In the paper by Zangari et al. (21), an increase in PTH was noted along with an increase in bALP. In our study, we observed a similar increase in PTH, which was tightly correlated to, and may have been caused by a simultaneous decrease in calcium levels. Indeed, patients went from having calcium levels in the upper normal range to outright hypocalcaemia. Treatment with oral calcium during this period could perhaps improve healing of osteolytic bone lesions.
Here, we show that bortezomib when used in previously untreated and bisphosphonate-naïve patients increases both osteoblast activity and bone matrix deposition. When using computer tomography, we could in two cases demonstrate signs of actual healing only 3 months after initiation of therapy. The positive effect of bortezomib is probably mediated through increased proliferation and differentiation of osteoblast precursor cells. However, we also show that the addition of a glucocorticoid to bortezomib may inhibit the beneficial effect of bortezomib on bone formation. The inhibition of osteoblasts by glucocorticoids was not detected by the commonly used marker of bone formation, bALP. Regarding MM treatment strategies, our results may suggest that while at the time of diagnosis of MM the combination of bortezomib and glucocorticoids with or without the addition of other drugs is needed to obtain rapid control of the disease, later in the course of the disease, when myeloma as such is well under control, single-agent treatment with bortezomib may be justified in order to improve healing of osteolytic lesions. A clinical study in which patients with MM are randomized to treatment with bortezomib or no treatment after high-dose therapy and autologous stem cell transplantation with a focus on bone healing has now been initiated (EudraCT:2008-004264-39).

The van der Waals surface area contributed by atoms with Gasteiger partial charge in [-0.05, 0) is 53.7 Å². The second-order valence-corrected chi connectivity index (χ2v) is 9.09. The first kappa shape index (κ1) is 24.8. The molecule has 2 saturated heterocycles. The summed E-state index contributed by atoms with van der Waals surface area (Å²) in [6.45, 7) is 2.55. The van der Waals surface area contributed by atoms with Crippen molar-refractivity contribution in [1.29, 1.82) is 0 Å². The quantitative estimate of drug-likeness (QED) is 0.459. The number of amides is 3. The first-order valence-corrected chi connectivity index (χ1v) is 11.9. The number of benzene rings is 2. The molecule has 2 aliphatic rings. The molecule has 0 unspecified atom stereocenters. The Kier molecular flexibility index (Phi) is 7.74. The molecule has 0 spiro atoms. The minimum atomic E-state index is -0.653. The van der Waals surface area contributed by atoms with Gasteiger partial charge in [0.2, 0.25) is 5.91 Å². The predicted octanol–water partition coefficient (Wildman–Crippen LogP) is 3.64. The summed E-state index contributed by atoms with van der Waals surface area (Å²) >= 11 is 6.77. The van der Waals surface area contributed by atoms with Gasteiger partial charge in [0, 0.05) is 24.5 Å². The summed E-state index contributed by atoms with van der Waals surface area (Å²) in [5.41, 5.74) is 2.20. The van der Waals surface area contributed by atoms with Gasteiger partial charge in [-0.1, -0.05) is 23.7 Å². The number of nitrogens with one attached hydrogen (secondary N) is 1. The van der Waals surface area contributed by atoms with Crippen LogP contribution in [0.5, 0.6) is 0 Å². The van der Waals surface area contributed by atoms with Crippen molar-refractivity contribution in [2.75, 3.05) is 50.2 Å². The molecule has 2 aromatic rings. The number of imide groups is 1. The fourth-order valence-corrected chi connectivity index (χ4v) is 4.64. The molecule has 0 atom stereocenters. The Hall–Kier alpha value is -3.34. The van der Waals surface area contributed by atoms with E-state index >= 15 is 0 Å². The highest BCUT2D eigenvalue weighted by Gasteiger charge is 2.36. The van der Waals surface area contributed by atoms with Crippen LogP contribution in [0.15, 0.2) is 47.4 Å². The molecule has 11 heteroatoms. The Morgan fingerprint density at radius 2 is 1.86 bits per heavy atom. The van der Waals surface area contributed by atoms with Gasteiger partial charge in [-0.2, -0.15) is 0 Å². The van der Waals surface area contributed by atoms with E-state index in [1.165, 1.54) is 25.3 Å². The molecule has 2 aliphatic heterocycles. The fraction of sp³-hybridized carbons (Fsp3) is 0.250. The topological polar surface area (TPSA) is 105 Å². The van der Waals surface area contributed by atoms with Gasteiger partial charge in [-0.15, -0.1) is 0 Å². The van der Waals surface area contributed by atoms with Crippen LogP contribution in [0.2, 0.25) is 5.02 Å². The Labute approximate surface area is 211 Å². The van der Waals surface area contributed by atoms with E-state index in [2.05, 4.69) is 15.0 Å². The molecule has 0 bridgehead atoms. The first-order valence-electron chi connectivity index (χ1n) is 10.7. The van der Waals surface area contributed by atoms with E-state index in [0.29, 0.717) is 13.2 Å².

We thank research nurse Lena Bjerre Haarbo, Clinical Research Unit, Department of Internal Medicine and Haematology, Vejle Hospital, for her support. The authors reported no potential conflicts of interest apart from what is mentioned under ‘Financial support’.
This work is supported by funding from Vejle Hospital and the University of Southern Denmark. Janssen-Cilag also supported this work with a grant of 650 000 Danish kroner.